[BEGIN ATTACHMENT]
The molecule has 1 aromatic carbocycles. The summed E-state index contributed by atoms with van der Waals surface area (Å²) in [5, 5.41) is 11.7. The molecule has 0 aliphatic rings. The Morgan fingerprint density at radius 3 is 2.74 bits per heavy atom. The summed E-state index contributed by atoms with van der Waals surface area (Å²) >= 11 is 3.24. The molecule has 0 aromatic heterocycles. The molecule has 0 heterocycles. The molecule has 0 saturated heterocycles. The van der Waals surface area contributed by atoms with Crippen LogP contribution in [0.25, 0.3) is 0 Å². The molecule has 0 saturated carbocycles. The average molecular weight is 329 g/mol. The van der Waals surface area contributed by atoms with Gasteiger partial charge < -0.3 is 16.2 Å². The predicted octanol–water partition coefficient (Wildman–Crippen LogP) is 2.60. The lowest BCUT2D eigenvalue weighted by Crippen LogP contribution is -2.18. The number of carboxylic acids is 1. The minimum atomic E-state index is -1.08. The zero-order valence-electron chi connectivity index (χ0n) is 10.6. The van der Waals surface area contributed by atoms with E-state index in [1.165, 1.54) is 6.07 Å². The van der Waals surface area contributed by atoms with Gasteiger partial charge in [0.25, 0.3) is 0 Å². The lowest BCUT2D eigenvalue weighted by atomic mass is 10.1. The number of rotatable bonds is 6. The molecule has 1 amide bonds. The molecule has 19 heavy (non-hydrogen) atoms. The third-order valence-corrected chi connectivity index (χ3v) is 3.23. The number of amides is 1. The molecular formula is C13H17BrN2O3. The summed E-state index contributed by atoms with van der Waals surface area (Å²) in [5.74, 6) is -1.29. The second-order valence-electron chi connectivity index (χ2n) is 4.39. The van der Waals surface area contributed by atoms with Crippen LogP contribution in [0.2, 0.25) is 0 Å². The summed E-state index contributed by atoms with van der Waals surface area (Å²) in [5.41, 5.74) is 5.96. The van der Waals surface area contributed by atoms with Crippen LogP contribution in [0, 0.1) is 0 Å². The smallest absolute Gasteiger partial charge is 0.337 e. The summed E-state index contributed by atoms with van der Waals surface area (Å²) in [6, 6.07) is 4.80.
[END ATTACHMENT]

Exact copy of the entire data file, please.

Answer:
The molecule has 1 aromatic carbocycles. The summed E-state index contributed by atoms with van der Waals surface area (Å²) in [5, 5.41) is 11.7. The molecule has 0 aliphatic rings. The Morgan fingerprint density at radius 3 is 2.74 bits per heavy atom. The summed E-state index contributed by atoms with van der Waals surface area (Å²) >= 11 is 3.24. The molecule has 0 aromatic heterocycles. The molecule has 0 heterocycles. The molecule has 0 saturated heterocycles. The van der Waals surface area contributed by atoms with Crippen LogP contribution in [0.25, 0.3) is 0 Å². The molecule has 0 saturated carbocycles. The average molecular weight is 329 g/mol. The van der Waals surface area contributed by atoms with Gasteiger partial charge < -0.3 is 16.2 Å². The predicted octanol–water partition coefficient (Wildman–Crippen LogP) is 2.60. The lowest BCUT2D eigenvalue weighted by Crippen LogP contribution is -2.18. The number of carboxylic acids is 1. The minimum atomic E-state index is -1.08. The zero-order valence-electron chi connectivity index (χ0n) is 10.6. The van der Waals surface area contributed by atoms with E-state index in [1.165, 1.54) is 6.07 Å². The van der Waals surface area contributed by atoms with Gasteiger partial charge in [0.25, 0.3) is 0 Å². The lowest BCUT2D eigenvalue weighted by atomic mass is 10.1. The number of rotatable bonds is 6. The molecule has 1 amide bonds. The molecule has 19 heavy (non-hydrogen) atoms. The third-order valence-corrected chi connectivity index (χ3v) is 3.23. The number of amides is 1. The molecular formula is C13H17BrN2O3. The summed E-state index contributed by atoms with van der Waals surface area (Å²) in [5.74, 6) is -1.29. The second-order valence-electron chi connectivity index (χ2n) is 4.39. The van der Waals surface area contributed by atoms with Crippen LogP contribution in [0.2, 0.25) is 0 Å². The summed E-state index contributed by atoms with van der Waals surface area (Å²) in [5.41, 5.74) is 5.96. The van der Waals surface area contributed by atoms with Crippen LogP contribution in [0, 0.1) is 0 Å². The smallest absolute Gasteiger partial charge is 0.337 e. The summed E-state index contributed by atoms with van der Waals surface area (Å²) in [6, 6.07) is 4.80.